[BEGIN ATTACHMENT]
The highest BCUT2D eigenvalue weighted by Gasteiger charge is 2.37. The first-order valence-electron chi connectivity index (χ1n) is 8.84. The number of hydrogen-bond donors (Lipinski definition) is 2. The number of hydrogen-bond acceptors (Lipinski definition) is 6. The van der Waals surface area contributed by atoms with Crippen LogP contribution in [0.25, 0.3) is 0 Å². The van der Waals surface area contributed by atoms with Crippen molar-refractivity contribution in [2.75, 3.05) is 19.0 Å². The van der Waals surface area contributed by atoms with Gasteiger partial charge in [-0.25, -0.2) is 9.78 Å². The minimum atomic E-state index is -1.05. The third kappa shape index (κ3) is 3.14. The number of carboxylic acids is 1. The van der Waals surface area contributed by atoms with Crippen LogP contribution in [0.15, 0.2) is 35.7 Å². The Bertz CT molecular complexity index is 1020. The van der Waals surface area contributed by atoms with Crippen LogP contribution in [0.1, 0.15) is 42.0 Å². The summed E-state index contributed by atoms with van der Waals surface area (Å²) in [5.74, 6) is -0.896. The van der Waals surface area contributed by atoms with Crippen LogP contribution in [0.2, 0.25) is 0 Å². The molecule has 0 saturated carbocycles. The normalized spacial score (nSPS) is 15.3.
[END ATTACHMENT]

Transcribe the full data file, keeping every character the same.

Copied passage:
The highest BCUT2D eigenvalue weighted by Gasteiger charge is 2.37. The first-order valence-electron chi connectivity index (χ1n) is 8.84. The number of hydrogen-bond donors (Lipinski definition) is 2. The number of hydrogen-bond acceptors (Lipinski definition) is 6. The van der Waals surface area contributed by atoms with Crippen LogP contribution in [0.25, 0.3) is 0 Å². The van der Waals surface area contributed by atoms with Crippen molar-refractivity contribution in [2.75, 3.05) is 19.0 Å². The van der Waals surface area contributed by atoms with Gasteiger partial charge in [-0.25, -0.2) is 9.78 Å². The minimum atomic E-state index is -1.05. The third kappa shape index (κ3) is 3.14. The number of carboxylic acids is 1. The van der Waals surface area contributed by atoms with Crippen LogP contribution in [0.15, 0.2) is 35.7 Å². The Bertz CT molecular complexity index is 1020. The van der Waals surface area contributed by atoms with Crippen LogP contribution in [0.1, 0.15) is 42.0 Å². The summed E-state index contributed by atoms with van der Waals surface area (Å²) in [5.74, 6) is -0.896. The van der Waals surface area contributed by atoms with Crippen LogP contribution in [0.2, 0.25) is 0 Å². The molecule has 0 saturated carbocycles. The normalized spacial score (nSPS) is 15.3.